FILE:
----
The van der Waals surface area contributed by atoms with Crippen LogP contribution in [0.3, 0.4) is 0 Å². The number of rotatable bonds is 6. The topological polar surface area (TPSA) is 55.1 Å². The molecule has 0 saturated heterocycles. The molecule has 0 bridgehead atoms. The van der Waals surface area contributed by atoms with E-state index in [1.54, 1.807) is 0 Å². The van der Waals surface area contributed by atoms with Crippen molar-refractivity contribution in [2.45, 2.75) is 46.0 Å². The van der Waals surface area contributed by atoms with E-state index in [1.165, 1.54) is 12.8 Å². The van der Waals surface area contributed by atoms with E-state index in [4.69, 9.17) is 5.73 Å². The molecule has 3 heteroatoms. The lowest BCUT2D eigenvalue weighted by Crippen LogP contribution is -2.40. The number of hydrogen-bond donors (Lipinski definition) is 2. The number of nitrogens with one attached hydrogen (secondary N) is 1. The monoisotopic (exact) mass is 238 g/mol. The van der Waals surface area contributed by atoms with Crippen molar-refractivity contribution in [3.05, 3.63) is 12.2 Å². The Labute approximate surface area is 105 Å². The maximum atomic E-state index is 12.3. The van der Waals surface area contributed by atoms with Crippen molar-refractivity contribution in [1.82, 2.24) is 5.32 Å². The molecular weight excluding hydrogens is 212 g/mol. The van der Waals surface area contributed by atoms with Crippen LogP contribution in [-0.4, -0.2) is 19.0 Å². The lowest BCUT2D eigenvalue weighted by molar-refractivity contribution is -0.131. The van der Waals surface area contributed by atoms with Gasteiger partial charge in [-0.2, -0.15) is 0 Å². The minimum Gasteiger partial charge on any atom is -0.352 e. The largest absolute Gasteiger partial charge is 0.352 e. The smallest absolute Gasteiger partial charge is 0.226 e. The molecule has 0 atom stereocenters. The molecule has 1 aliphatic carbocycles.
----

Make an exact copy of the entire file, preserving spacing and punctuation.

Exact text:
The van der Waals surface area contributed by atoms with Crippen LogP contribution in [0.3, 0.4) is 0 Å². The number of rotatable bonds is 6. The topological polar surface area (TPSA) is 55.1 Å². The molecule has 0 saturated heterocycles. The molecule has 0 bridgehead atoms. The van der Waals surface area contributed by atoms with E-state index in [1.54, 1.807) is 0 Å². The van der Waals surface area contributed by atoms with Crippen molar-refractivity contribution in [2.45, 2.75) is 46.0 Å². The van der Waals surface area contributed by atoms with E-state index in [1.165, 1.54) is 12.8 Å². The van der Waals surface area contributed by atoms with E-state index in [4.69, 9.17) is 5.73 Å². The molecule has 3 heteroatoms. The lowest BCUT2D eigenvalue weighted by Crippen LogP contribution is -2.40. The number of hydrogen-bond donors (Lipinski definition) is 2. The number of nitrogens with one attached hydrogen (secondary N) is 1. The monoisotopic (exact) mass is 238 g/mol. The van der Waals surface area contributed by atoms with Crippen molar-refractivity contribution in [3.05, 3.63) is 12.2 Å². The Labute approximate surface area is 105 Å². The maximum atomic E-state index is 12.3. The van der Waals surface area contributed by atoms with Crippen molar-refractivity contribution in [1.82, 2.24) is 5.32 Å². The molecular weight excluding hydrogens is 212 g/mol. The van der Waals surface area contributed by atoms with Crippen LogP contribution in [-0.4, -0.2) is 19.0 Å². The lowest BCUT2D eigenvalue weighted by molar-refractivity contribution is -0.131. The van der Waals surface area contributed by atoms with Gasteiger partial charge in [-0.2, -0.15) is 0 Å². The minimum Gasteiger partial charge on any atom is -0.352 e. The largest absolute Gasteiger partial charge is 0.352 e. The smallest absolute Gasteiger partial charge is 0.226 e. The molecule has 0 atom stereocenters. The molecule has 1 aliphatic carbocycles.